This is the second of two blogs on how I manage to walk 20,000 or more steps every day. As I write, it is pouring rain and that is appropriate because today I want to focus on getting the steps in when nature does not cooperate: when it is too wet, too hot, too muggy, too buggy, too cold, or too smoggy to walk outside.
I will be honest: it is not easy. Today, for example, it is already 2:30 in the afternoon and I only have 7,500 steps in. So I’ve got to kick it up a notch to meet my goal.
Let me start with the easy (and obvious) ways. If you want my less obvious tips, skip down a paragraph. Bad weather is, of course, not a problem if you are fortunate enough to own a treadmill or have access to a gym with the machines. You can do great things on them: in 2000 Christine Clark won the U.S. Olympic marathon trials. The kicker was that she was from Alaska and did most of her training on treadmills during the long arctic winters. When I use them at my college, I choose one near a window and people-watch to distract myself from “gerbil-wheel-boredom” but many people watch TV, listen to music, or read books. I have found by trial and error that I don’t read very effectively above two and a half to three miles per hour but I have seen others reading at much higher speeds.
Of course, some people are not fortunate enough to have gyms near them, and some cannot afford either home treadmills or gym memberships. Others cannot afford the time to spend hours at the gym. It is important to me personally to keep this in mind. I see the problem of obesity as a social justice issue. Rates of obesity and the subsequent medical complications vary with class and race, and having both the money and time necessary to change one’s life also vary with income levels. Even “free” resources such as SparkPeople are limited to those with access to computers and the internet. I try to keep that in mind when writing these tips.
When gyms are not an option, big box stores and malls come to the rescue. In my town Walmart is open until 11 PM, seven nights a week, and I have resorted on to doing laps around the inside perimeter on numerous occasions when the gym was closed and I needed the steps. Some days I would get bored with one store and do twenty laps in Walmart, twenty laps in Target, and then work my way down through the other chains.
Once during a snowstorm, I climbed up and down stairs in my apartment building because I couldn’t safely get out even to the big box store. I find running in place exhausting, but about two months ago, I incorporated marching in place to help me get steps in. It involves a lot less pounding on my body (think knees) and on the floor (think downstairs neighbors!). I have also begun marching in place while I brush my teeth, empty the dishwasher, fold laundry, and watch TV (and I do hope all my male SparkFriends are doing all those activities in their homes!). This is useful because it incorporates movement into something you are doing already, so no additional time is required. If you find marching in place while watching TV exhausting, do it slower! Even standing still increases your basal metabolic rate by 10% over sitting.
About three months ago I switched to standing desks both for my desks at home and at work. You can buy expensive standing workstations (e.g. Google “Kangaroo standing desk”) but I built mine for $5 dollars by putting some concrete blocks under my existing desk. As I said in the previous paragraph, simply standing at your desk increases your basal metabolic rate, but the real benefits come because you are much more likely to walk across the room to get something because you don’t have the inertia hurdle of getting up out of your chair. The chair is the killer. Of course, if you incorporate marching in place, then you are off to the races. I have learned to read and type effectively while marching at my standing desk: that way I take a sedentary activity that I am already doing and make it active (an active activity?!). For example, I am walking while writing this blog. You will recall that in the second paragraph I had 7,500 steps: I am currently at 12,261. (I don’t type that slowly, I’ve been working on other things at the same time).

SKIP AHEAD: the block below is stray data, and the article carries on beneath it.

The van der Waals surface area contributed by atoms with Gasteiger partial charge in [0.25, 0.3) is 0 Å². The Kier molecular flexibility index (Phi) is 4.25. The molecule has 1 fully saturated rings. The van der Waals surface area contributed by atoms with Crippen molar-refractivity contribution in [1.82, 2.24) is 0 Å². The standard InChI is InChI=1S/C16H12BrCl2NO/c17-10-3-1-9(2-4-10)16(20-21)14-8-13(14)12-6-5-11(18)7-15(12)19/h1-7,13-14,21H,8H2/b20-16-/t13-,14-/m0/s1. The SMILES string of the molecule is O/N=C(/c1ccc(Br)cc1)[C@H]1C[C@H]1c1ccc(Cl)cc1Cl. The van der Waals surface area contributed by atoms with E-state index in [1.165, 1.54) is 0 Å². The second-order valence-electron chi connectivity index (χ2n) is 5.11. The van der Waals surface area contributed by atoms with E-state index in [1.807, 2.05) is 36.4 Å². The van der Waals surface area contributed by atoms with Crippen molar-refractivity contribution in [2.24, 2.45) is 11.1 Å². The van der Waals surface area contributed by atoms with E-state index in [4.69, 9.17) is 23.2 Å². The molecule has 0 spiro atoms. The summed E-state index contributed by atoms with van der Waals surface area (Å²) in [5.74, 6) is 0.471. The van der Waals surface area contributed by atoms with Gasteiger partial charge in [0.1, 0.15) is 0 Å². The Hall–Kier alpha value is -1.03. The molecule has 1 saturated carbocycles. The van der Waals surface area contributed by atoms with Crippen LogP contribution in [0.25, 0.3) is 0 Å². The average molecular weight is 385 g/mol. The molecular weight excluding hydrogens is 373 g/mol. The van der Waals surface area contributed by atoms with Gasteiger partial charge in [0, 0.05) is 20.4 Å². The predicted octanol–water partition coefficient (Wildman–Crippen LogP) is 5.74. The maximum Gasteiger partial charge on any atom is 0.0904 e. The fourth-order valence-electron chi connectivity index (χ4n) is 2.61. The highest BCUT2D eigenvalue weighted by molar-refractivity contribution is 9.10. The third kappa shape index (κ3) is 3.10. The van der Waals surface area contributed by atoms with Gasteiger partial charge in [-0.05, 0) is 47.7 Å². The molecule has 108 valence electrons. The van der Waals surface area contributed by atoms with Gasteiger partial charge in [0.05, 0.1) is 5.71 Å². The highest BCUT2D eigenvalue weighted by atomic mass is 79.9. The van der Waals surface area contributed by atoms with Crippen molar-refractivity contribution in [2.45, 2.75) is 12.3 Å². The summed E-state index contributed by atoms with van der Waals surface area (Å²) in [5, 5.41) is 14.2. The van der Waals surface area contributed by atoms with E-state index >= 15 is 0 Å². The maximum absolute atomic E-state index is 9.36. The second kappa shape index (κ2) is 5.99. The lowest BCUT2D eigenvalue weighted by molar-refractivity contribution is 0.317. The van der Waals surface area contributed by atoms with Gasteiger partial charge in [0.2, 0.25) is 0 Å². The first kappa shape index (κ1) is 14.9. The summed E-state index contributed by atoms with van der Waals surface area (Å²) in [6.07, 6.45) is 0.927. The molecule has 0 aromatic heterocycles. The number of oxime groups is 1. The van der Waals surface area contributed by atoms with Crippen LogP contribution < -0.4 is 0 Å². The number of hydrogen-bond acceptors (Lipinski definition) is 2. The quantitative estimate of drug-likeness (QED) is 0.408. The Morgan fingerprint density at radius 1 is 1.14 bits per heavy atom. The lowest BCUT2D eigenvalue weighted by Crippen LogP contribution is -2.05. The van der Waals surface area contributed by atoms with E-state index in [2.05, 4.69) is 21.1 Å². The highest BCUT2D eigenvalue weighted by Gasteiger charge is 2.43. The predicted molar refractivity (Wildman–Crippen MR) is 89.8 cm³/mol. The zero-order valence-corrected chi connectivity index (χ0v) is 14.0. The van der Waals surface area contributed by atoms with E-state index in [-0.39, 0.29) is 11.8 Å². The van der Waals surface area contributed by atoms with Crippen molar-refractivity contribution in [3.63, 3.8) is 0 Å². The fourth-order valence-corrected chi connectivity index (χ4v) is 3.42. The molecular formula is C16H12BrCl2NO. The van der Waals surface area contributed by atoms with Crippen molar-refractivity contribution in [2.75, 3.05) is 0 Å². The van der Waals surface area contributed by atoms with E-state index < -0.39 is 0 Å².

Dr. James Levine, a doctor at the Mayo Clinic, thinks that the solution to the obesity crisis is for all of us to increase our NEAT. NEAT stands for non-exercise activity thermogenesis. It is all those calories that we burn when we are not actively exercising: fidgeting, walking to the bathroom, rolling over in our sleep, and so on. I agree that we must change both our food and exercise ENVIRONMENTS for permanent weight loss and increased health and that this involves finding ways to become more active when we are NOT exercising. Levine is a big fan of treadmill desks (check them out on Google). I have access to a treadmill desk for my own research and they are certainly great for getting the steps in at work, but I am not a fan for two reasons. The first is that most treadmill desks will run you at least a thousand dollars, and as I said above, I am opposed to solutions that are only available to the wealthy. The second objection is ecological. Treadmill desks run on electricity: two-thirds of Americans are overweight or obese. If we all switch to treadmill desks, we are going to need a lot more coal-fired power plants.
I’m almost done here. Is anybody still reading? In addition to the tips above, I also do all the usual things: I park farther away from the store, take the stairs instead of the elevator, etc., etc. Sometimes it only adds a few steps, but to me there is no such thing as a bad step. Each one brings me one closer to my goal.
Best to you all. ~ TaiChiDancer (currently at 13,388 and counting)
Follow-up: It is now after 11 PM and still raining. I'm going to bed soon. I don't know what my final count will be, but I'm currently over 30,000. Anything is possible, friends. Let's do this.